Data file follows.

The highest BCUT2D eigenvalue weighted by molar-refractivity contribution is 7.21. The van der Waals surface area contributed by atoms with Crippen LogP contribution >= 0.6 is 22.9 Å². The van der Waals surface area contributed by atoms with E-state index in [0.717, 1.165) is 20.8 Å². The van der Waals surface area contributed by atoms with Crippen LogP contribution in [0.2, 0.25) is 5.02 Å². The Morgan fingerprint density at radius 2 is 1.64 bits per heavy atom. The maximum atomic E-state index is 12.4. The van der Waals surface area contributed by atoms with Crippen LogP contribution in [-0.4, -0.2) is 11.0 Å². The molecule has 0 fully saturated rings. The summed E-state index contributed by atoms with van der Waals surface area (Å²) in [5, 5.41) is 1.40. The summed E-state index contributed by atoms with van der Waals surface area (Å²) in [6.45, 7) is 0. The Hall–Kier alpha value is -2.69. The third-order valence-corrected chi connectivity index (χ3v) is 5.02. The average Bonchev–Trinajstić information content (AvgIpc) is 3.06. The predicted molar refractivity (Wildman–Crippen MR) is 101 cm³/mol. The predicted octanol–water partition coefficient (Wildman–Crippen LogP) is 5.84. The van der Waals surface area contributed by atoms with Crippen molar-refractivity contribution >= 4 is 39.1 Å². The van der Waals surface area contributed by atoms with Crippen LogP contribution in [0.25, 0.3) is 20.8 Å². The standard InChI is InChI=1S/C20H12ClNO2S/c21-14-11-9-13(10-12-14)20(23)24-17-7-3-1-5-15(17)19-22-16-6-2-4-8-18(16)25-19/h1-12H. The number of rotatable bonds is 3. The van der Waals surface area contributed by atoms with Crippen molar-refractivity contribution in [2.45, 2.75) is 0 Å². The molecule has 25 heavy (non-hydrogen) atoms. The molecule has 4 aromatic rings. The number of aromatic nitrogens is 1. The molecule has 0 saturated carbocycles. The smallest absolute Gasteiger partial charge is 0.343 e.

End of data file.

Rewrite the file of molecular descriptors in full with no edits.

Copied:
The highest BCUT2D eigenvalue weighted by molar-refractivity contribution is 7.21. The van der Waals surface area contributed by atoms with Crippen LogP contribution >= 0.6 is 22.9 Å². The van der Waals surface area contributed by atoms with E-state index in [0.717, 1.165) is 20.8 Å². The van der Waals surface area contributed by atoms with Crippen LogP contribution in [0.2, 0.25) is 5.02 Å². The Morgan fingerprint density at radius 2 is 1.64 bits per heavy atom. The maximum atomic E-state index is 12.4. The van der Waals surface area contributed by atoms with Crippen LogP contribution in [-0.4, -0.2) is 11.0 Å². The molecule has 0 fully saturated rings. The summed E-state index contributed by atoms with van der Waals surface area (Å²) in [5, 5.41) is 1.40. The summed E-state index contributed by atoms with van der Waals surface area (Å²) in [6.45, 7) is 0. The Hall–Kier alpha value is -2.69. The third-order valence-corrected chi connectivity index (χ3v) is 5.02. The average Bonchev–Trinajstić information content (AvgIpc) is 3.06. The predicted molar refractivity (Wildman–Crippen MR) is 101 cm³/mol. The predicted octanol–water partition coefficient (Wildman–Crippen LogP) is 5.84. The van der Waals surface area contributed by atoms with Crippen molar-refractivity contribution >= 4 is 39.1 Å². The van der Waals surface area contributed by atoms with Crippen LogP contribution in [0.25, 0.3) is 20.8 Å². The standard InChI is InChI=1S/C20H12ClNO2S/c21-14-11-9-13(10-12-14)20(23)24-17-7-3-1-5-15(17)19-22-16-6-2-4-8-18(16)25-19/h1-12H. The number of rotatable bonds is 3. The van der Waals surface area contributed by atoms with Crippen molar-refractivity contribution in [2.45, 2.75) is 0 Å². The molecule has 25 heavy (non-hydrogen) atoms. The molecule has 4 aromatic rings. The number of aromatic nitrogens is 1. The molecule has 0 saturated carbocycles. The smallest absolute Gasteiger partial charge is 0.343 e.